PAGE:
- Knibbs Meat Safe, £6.99, Herby
- Pigs in Parcels, £9.43, Gloucester Old Spot, Apple and Cider
- Priors Hall Farm, £9.40, Traditional Pork
- Barker Brothers, £10.00, Black Olive, Parma Ham and Pork
- Waller and Son, £6.70, Royal Cambridge
- Barker Brothers, £10.00, Special
- Andrew Northrop, £7.69, Red Thai and Coconut
- Baobab Treats, £9.09, Boewors
- Gog Magog Hills, £7.25, Pork double minced with ginger


- Apple, orange and walnut (a Christmas pudding chutney)
- Hot pear (very hot !)
- Garlic and apricot (deliciously sweet)
- Red tomato (sharp and crunchy)


SA GOLD, BRAINS, 4.7%: bright golden colour. After an initial malty aroma, the chicory qualities of the hops come through, with a touch of flint. On the palate that broad, caramel and burnt orange malt character is again quite powerful, but it is balanced by the fresh, leafy hoppiness and a zesty appeal. Dry and fresh in the finish, this is a crisp and satisfying beer. [Short-listed for CAMRA Golden Ale of the Year 2009]

MAPLE MOON HOLTS 4.8% A Silver Medal winner in the International Brewing Awards, this beer is brewed using unique subtle maple flavouring, giving it a rather sweet caramel after taste. A lighter more malty ale perfect for complementing spicy foods.

BARN STORMER BATH ALES 4.5%: Brewed with a mixture of Maris Otter, Chocolate and Crystal malts together with Brambling Cross hops, this full-bodied dark ale is well balanced and smooth with a malty, bitter, dry finish. [Short-listed for CAMRA Strong Bitter of the Year 2009]

OLD SPECKLED HEN GREEN KING 5.2%: There's a distinctive biscuity quality on the nose, and quite complex set of spice, fruit and hop aromas. On the palate the beer is surprisingly light in some respects,though there is plenty of flavour, with more of that shortbread and malty richness and a nice bitter finish. (Originally brewed at Morlands of Abingdon)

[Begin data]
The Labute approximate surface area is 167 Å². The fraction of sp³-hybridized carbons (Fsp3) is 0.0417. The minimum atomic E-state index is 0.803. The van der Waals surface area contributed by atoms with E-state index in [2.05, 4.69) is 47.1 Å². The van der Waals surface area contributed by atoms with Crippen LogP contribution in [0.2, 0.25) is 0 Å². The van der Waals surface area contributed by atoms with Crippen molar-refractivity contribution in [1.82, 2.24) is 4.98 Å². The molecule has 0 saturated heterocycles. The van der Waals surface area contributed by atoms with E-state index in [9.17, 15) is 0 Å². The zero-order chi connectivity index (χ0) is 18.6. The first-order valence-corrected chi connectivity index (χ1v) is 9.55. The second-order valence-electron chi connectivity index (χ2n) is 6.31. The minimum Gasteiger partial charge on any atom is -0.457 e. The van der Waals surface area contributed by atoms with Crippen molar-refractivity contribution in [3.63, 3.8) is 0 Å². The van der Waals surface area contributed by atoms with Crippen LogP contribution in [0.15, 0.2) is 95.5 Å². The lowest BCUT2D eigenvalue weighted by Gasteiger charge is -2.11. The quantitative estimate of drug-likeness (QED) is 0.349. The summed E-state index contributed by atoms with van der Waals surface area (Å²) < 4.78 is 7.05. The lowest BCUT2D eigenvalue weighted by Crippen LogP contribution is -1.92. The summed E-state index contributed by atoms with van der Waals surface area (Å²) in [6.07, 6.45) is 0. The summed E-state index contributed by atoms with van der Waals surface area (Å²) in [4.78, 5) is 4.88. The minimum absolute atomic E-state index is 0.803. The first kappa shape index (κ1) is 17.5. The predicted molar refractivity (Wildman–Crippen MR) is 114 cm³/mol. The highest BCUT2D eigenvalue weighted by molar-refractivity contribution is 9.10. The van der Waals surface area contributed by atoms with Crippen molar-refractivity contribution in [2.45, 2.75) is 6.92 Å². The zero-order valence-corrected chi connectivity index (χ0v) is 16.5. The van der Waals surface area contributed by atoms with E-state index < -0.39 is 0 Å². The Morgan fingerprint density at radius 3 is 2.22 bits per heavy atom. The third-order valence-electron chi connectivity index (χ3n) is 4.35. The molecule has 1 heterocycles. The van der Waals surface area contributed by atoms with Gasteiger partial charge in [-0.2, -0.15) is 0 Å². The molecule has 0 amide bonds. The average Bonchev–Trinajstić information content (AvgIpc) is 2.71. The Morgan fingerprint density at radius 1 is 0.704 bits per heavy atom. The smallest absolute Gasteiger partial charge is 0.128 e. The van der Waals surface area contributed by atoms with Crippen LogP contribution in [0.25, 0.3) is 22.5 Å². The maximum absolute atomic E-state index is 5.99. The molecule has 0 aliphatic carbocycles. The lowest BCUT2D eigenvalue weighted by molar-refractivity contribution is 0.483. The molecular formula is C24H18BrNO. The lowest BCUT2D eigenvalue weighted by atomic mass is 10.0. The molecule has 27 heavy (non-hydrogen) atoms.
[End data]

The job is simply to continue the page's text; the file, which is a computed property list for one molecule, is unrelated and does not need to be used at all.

BUDVEISER BUDVAR 5.0%: Medium gold colour with quite a persistent white head. Perfumed floral note on the nose at first, before a gentle, grassy hoppiness emerges and just a hint of toast. On the palate it is mellow and smooth, with quite a creamy texture and moderate, subtle hop bitterness. There's an orangy tang of citrus acidity in the finish of this elegant, very drinkable lager.

ORIGINAL GUINNESS 4.5%: This is an Irish-brewed version of Guinness, and it pours a very dark amber which is almost black, with a coffee-coloured head. The nose is biscuity, with a nice hoppy edge. On the palate it is smooth and creamy-textured, with a big raft of bitter, burnt, dark-roasted hop bitterness and good acidity in the finish.

FOREIGN EXTRA GUINNESS 7.3%: Foreign Extra Stout (FES) is brewed with pale malt, 25% flaked barley and 10% roasted barley. Galena, Nugget and Target hop varieties create a mighty 60 units of bitterness. The aroma is complex, with bitter roasted grain, a woody and vinous note and spicy hop resins. The palate is bitter from roasted grain and hops, balanced by dark fruit, with a long, dry and bitter finish with hints of liquorice and dark mysterious fruits, including something akin to sour bananas.


Knibbs Meat Safe - http://www.burwashmanor.net/01_shops_kms.asp
Radwinter Wild Game - http://www.radwinterwildgame.com/
Pigs in Parcels - http://www.pigsinparcels.co.uk/
Priors Hall Farm - no website, located at Priors Hall, Lindsell, Dunmow, Essex CM63QR
Barker Brothers - http://www.barkerbrosbutchers.co.uk/Site/HOME.html
A Waller & Son - no website, located at 15A Victoria Avenue, Cambridge, Cambridgeshire CB4 1EG
Andrew Northrop - no website, located at 114 Mill Road, Cambridge, Cambridgeshire, CB1 2BQ
Gog Magog Hills - http://www.gogmagoghills.com/

1 comment:

  1. just a quick note,barkers sausages where £7.50per kg and not £10.00kg.